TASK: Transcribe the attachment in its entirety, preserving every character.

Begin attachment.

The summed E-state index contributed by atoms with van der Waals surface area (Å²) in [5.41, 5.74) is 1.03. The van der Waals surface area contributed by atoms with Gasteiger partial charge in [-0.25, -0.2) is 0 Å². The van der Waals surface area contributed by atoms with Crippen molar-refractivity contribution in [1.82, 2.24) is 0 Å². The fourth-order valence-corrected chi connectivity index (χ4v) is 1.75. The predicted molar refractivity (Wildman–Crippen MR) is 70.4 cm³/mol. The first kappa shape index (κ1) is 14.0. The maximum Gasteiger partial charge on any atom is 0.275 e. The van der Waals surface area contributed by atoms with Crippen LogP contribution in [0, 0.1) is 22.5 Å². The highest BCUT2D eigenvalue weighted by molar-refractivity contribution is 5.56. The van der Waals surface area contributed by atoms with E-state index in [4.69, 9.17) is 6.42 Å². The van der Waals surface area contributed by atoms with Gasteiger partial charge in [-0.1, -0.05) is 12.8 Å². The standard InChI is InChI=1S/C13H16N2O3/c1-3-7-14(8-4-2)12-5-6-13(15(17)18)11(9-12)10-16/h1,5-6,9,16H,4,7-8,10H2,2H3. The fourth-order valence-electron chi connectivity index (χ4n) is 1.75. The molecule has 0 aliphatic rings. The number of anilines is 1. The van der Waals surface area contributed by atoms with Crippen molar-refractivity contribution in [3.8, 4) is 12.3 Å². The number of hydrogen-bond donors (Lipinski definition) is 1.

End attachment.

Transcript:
The summed E-state index contributed by atoms with van der Waals surface area (Å²) in [5.41, 5.74) is 1.03. The van der Waals surface area contributed by atoms with Gasteiger partial charge in [-0.25, -0.2) is 0 Å². The van der Waals surface area contributed by atoms with Crippen molar-refractivity contribution in [1.82, 2.24) is 0 Å². The fourth-order valence-corrected chi connectivity index (χ4v) is 1.75. The predicted molar refractivity (Wildman–Crippen MR) is 70.4 cm³/mol. The first kappa shape index (κ1) is 14.0. The maximum Gasteiger partial charge on any atom is 0.275 e. The van der Waals surface area contributed by atoms with Crippen LogP contribution in [0, 0.1) is 22.5 Å². The highest BCUT2D eigenvalue weighted by molar-refractivity contribution is 5.56. The van der Waals surface area contributed by atoms with E-state index in [4.69, 9.17) is 6.42 Å². The van der Waals surface area contributed by atoms with Gasteiger partial charge in [-0.1, -0.05) is 12.8 Å². The standard InChI is InChI=1S/C13H16N2O3/c1-3-7-14(8-4-2)12-5-6-13(15(17)18)11(9-12)10-16/h1,5-6,9,16H,4,7-8,10H2,2H3. The fourth-order valence-electron chi connectivity index (χ4n) is 1.75. The molecule has 0 aliphatic rings. The number of anilines is 1. The van der Waals surface area contributed by atoms with Crippen molar-refractivity contribution in [3.8, 4) is 12.3 Å². The number of hydrogen-bond donors (Lipinski definition) is 1.